powered by
the leukemia & lymphoma society of canada (llsc)



a therapy fit for clinical trials

the good news is that liu’s work has established another therapeutic milestone for aml patients: doctors could target prl2 by itself or combine the prl2 and ftl3 inhibitors for a combination therapy in case people develop resistance. his team is working with a chemist to develop the therapy for clinical trials in aml patients.
“the challenge for physicians right now is that after a few years of having a patient taking the inhibitor for some time, they will develop resistance,” he says. “leukemia cells develop new mutations to resist your drug, meaning that you always need additional targets to make the therapy more effective.”
for example, using a combined therapy like the ones his team is developing to knock out both prl2 and ftl3 proteins in aml cells, reduces the toxic load of the drugs since you’re using lower doses of different drugs.
“you can reduce the toxic dose and then you can also potentially reduce the side-effects of the treatment so you can improve the life of leukemia patients,” he says of the pain, diarrhea, vomiting and fatigue that can come with treatment.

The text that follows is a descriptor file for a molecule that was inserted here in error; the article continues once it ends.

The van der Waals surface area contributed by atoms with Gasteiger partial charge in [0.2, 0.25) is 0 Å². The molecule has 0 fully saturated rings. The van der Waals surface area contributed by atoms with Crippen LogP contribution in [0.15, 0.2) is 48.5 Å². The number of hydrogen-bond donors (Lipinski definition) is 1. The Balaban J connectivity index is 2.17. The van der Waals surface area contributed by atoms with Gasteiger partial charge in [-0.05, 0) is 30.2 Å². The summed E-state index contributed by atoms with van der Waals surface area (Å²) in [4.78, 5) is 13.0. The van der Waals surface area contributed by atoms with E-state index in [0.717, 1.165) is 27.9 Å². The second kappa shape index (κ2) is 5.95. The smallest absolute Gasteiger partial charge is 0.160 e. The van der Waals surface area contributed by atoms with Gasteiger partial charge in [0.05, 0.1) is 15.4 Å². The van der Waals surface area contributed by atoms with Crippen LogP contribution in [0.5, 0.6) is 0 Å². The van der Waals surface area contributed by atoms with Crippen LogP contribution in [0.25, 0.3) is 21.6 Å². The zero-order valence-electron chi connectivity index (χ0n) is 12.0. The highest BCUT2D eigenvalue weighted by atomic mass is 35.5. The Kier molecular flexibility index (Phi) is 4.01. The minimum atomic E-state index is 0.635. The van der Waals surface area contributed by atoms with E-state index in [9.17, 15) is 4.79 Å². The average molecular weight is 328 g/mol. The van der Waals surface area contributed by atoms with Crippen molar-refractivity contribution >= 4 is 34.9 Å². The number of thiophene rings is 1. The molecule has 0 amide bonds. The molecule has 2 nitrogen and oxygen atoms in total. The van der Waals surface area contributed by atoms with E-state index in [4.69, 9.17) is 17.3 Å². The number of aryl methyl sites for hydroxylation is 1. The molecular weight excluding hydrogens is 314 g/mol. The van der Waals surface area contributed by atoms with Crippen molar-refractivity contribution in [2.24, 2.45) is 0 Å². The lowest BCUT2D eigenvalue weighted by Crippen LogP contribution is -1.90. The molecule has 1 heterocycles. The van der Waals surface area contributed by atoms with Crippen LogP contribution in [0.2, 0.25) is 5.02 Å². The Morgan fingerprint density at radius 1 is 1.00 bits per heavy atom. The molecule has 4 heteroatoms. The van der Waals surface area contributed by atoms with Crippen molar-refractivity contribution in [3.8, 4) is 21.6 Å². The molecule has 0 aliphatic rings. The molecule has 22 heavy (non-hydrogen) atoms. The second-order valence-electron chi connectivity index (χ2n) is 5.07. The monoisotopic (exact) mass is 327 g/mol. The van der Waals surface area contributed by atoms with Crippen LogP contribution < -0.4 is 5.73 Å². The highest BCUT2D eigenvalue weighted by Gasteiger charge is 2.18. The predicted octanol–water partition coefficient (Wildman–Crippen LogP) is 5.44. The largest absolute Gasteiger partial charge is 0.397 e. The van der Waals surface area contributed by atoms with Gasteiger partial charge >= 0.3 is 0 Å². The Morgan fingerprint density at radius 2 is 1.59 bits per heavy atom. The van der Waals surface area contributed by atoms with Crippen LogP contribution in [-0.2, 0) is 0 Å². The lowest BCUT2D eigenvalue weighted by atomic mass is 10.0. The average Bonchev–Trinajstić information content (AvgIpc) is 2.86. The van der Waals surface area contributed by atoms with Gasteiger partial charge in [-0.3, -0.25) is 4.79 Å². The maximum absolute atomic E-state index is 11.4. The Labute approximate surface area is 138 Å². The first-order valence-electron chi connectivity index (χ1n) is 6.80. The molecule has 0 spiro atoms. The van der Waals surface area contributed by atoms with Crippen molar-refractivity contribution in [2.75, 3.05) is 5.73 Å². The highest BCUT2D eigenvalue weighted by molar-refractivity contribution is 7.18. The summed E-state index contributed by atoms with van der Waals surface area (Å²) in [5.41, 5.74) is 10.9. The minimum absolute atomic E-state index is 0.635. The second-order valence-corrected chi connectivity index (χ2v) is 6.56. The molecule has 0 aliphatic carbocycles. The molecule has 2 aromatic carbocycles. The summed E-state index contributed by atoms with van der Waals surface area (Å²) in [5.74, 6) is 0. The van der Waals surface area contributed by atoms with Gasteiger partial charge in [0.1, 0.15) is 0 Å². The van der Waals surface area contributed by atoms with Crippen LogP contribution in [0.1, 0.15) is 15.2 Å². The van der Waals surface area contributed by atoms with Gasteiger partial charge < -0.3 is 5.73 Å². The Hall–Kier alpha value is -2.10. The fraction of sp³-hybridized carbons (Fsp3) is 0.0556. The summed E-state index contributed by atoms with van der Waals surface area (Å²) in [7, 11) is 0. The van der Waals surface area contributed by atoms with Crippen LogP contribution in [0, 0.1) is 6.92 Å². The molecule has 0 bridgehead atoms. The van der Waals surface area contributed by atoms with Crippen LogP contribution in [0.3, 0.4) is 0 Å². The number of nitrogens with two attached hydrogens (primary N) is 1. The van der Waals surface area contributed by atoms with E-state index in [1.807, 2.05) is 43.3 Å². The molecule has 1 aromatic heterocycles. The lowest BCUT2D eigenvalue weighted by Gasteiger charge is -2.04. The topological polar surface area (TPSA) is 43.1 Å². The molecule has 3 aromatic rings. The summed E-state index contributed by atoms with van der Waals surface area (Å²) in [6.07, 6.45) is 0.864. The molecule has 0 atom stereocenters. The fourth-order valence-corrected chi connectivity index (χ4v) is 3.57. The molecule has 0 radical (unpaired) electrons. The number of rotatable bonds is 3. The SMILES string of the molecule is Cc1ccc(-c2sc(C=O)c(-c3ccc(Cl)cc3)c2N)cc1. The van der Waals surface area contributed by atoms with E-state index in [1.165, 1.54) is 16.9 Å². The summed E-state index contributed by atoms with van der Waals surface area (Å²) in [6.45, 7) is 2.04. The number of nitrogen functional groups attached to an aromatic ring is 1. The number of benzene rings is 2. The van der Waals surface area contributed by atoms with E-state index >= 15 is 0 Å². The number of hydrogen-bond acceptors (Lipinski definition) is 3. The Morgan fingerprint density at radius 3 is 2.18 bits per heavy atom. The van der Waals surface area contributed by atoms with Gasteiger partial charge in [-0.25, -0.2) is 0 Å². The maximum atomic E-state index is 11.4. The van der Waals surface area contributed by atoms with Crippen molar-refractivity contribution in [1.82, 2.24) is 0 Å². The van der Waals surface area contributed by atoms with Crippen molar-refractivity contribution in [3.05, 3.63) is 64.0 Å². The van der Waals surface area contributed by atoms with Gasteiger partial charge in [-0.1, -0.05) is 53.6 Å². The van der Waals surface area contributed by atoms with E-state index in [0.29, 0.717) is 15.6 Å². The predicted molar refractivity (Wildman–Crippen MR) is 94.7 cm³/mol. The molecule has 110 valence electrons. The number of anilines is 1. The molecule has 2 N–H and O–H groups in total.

he also emphasizes the importance of ongoing tests and monitoring for those who go into remission in order to keep a constant watch on their health. heart disease, secondary cancers, and thyroid issues are also associated with aml.



but liu’s commitment to finding a cure goes beyond the lab.
“we want to give hope for patients and families,” he says. “we know you’re suffering, but we work very hard. we try to improve your life and help you live a longer and better life.”